A dramatic 'interval' point! Gun shots with smoke effects and synchronized sound effects have become a specialized field of work in the Bombay film industry. With the coming of color, there was the added attraction of watching synchronized blood spurts in time with the sound of the shots. These effects require precision, rehearsals, and a specialized talent which often comes under the supervision of the 'Fight dada' or 'Fight Master'. The quick editing, gun effects, and crowd choreography in this scene are impressive for the time.
Famous film critic of the time, Baburao Patel commented that “Several scenes before the interval are rather lengthy, but with every appearance of Devika Rani on the screen, disappointment becomes a pleasure…. The picture will run well due to Devika Rani.” (FilmIndia May 1938). The connection between a bankable heroine and a box-office success is not exaggerated. Actresses drove the economy of a risky pre-War film industry.
Wirsching's use of lighting in this scene is truly inspired. Notice how the significance of the detective, a brand new character in the story, is indicated not by literally putting him in the spotlight but by placing him in mysterious shadows. His air of enigma and gravitas are heightened by this lighting design. The shots are also composed unconventionally with high-angle OTS shots and material details like police files prominently lit in the foreground.
With this scene, the writers add another twist in this convoluted tale. While the film is basically about one woman's maternal instincts and sacrifice, the plot meanders into several elaborate explanations which are either unnecessary or too lengthy. Starting with the action scenes at the wedding, the film takes a brief detour into the territory of the thriller genre, complete with goons, guns, detectives, and criminal hide-outs.
A simple but effective plan of escape: pretend friendship and get the goons drunk out of their skulls. Ashok Kumar cuts a sorry figure in this scene. On the one hand, this silly escape strategy is hardly heroic or convincing. On the other hand, his singing talents leave much to be desired.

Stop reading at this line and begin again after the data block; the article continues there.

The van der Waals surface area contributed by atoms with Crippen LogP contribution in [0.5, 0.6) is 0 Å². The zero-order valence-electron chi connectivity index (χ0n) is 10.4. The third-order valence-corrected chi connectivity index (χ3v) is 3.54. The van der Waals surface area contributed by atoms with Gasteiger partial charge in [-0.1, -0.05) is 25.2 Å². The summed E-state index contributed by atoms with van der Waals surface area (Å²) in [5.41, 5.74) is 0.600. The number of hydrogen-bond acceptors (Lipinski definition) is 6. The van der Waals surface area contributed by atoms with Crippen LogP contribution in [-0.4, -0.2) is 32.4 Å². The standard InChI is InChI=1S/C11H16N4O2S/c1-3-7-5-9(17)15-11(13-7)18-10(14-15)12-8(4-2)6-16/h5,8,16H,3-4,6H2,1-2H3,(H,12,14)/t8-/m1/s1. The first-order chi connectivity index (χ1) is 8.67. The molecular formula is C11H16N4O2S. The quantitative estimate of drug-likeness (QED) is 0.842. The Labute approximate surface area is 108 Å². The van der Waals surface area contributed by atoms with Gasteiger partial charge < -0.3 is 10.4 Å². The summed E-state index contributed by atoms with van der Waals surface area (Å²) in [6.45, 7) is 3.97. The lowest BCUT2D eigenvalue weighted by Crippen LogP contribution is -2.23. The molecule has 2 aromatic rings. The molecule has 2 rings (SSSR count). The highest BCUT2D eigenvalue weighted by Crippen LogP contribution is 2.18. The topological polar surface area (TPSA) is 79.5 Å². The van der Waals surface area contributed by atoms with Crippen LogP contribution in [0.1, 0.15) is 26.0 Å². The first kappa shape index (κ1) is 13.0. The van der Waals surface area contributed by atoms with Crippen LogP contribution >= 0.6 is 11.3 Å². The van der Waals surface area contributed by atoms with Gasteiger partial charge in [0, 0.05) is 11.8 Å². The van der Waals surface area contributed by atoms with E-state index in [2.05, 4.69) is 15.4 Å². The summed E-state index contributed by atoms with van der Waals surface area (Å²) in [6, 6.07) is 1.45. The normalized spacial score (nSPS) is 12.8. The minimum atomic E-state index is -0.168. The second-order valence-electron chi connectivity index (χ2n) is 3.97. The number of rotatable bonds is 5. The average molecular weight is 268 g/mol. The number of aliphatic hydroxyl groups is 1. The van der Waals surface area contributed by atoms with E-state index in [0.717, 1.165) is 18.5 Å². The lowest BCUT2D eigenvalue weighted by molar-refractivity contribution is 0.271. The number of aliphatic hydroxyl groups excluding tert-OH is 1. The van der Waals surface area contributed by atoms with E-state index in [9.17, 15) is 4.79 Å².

Looks like filmi cops arrived in time in the 1930s.
Nirmala and Ramdas sing a romantic duet. The set, compositions, and lighting are picture postcard perfect and match the sentiment of the song which speaks of sunflowers and nightingales.
Again, we see the use of a conversational style in the songwriting - seen earlier when Ramdas' friends tease him about the mysterious female topper. This conversational style of singing interspersed with a line of dialogue in perhaps most famously utilized in KL Saigal's "Ik bangla baney nyaara" song from President (1937), released a year before Nirmala:
The final tracking out shot in the song is a virtuoso act. As the trolley moves out from the two-shot to a wide frame, the night sky changes to early dawn! Such a drastic lighting change on-shot is truly remarkable for the 1930s. Devika Rani's last line draws attention to this fact: “Bhor ho gayi!”
This sense of fleeting time, the unnoticed transition from night to day, serves to underline the solipsistic bliss of the married couple.
Photographs as props recur in the films of the 1930s. However, in this scene we get a rare image of a photograph being taken, of characters posing for a photograph. Ashok Kumar asks Nirmala and Niti to pose: “Hold still/ Hilna mat.” And they obediently hold the pose, giving us a glimpse into photography etiquette and practices of the time.